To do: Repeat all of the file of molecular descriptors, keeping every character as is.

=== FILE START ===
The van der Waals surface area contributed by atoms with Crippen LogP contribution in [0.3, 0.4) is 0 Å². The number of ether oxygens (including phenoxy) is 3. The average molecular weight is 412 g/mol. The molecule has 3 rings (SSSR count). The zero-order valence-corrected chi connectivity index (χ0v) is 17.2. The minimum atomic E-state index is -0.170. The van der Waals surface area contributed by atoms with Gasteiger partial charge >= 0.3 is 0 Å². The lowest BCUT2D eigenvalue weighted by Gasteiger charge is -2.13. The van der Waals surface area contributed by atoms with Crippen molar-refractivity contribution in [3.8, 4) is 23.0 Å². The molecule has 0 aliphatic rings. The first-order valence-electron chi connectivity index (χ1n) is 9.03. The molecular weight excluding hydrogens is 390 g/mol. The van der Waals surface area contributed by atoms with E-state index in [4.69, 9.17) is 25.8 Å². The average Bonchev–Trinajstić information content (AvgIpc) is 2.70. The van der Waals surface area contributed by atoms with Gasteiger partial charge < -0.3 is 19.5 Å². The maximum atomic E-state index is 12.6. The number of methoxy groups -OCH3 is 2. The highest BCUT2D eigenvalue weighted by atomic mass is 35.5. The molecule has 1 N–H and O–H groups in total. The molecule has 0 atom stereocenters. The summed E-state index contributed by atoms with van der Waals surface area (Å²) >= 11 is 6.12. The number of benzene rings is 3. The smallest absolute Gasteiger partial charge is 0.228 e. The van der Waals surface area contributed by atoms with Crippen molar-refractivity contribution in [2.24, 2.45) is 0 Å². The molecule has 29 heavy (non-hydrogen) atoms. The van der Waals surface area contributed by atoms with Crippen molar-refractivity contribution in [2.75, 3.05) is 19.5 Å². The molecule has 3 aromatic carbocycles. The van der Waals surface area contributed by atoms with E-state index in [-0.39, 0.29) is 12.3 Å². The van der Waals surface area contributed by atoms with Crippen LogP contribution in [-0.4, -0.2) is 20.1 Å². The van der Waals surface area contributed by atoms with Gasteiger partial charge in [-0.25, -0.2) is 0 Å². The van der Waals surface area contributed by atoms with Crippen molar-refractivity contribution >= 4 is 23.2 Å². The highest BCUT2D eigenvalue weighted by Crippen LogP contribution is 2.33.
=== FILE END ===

The van der Waals surface area contributed by atoms with Crippen LogP contribution in [0.3, 0.4) is 0 Å². The number of ether oxygens (including phenoxy) is 3. The average molecular weight is 412 g/mol. The molecule has 3 rings (SSSR count). The zero-order valence-corrected chi connectivity index (χ0v) is 17.2. The minimum atomic E-state index is -0.170. The van der Waals surface area contributed by atoms with Gasteiger partial charge >= 0.3 is 0 Å². The lowest BCUT2D eigenvalue weighted by Gasteiger charge is -2.13. The van der Waals surface area contributed by atoms with Crippen molar-refractivity contribution in [3.8, 4) is 23.0 Å². The molecule has 0 aliphatic rings. The first-order valence-electron chi connectivity index (χ1n) is 9.03. The molecular weight excluding hydrogens is 390 g/mol. The van der Waals surface area contributed by atoms with E-state index in [4.69, 9.17) is 25.8 Å². The average Bonchev–Trinajstić information content (AvgIpc) is 2.70. The van der Waals surface area contributed by atoms with Gasteiger partial charge < -0.3 is 19.5 Å². The maximum atomic E-state index is 12.6. The number of methoxy groups -OCH3 is 2. The highest BCUT2D eigenvalue weighted by atomic mass is 35.5. The molecule has 1 N–H and O–H groups in total. The molecule has 0 atom stereocenters. The summed E-state index contributed by atoms with van der Waals surface area (Å²) >= 11 is 6.12. The number of benzene rings is 3. The smallest absolute Gasteiger partial charge is 0.228 e. The van der Waals surface area contributed by atoms with Crippen molar-refractivity contribution in [2.24, 2.45) is 0 Å². The molecule has 29 heavy (non-hydrogen) atoms. The van der Waals surface area contributed by atoms with Crippen molar-refractivity contribution in [2.75, 3.05) is 19.5 Å². The molecule has 3 aromatic carbocycles. The van der Waals surface area contributed by atoms with E-state index in [-0.39, 0.29) is 12.3 Å². The van der Waals surface area contributed by atoms with Crippen LogP contribution in [-0.4, -0.2) is 20.1 Å². The van der Waals surface area contributed by atoms with Gasteiger partial charge in [-0.25, -0.2) is 0 Å². The van der Waals surface area contributed by atoms with Crippen molar-refractivity contribution >= 4 is 23.2 Å². The highest BCUT2D eigenvalue weighted by Crippen LogP contribution is 2.33.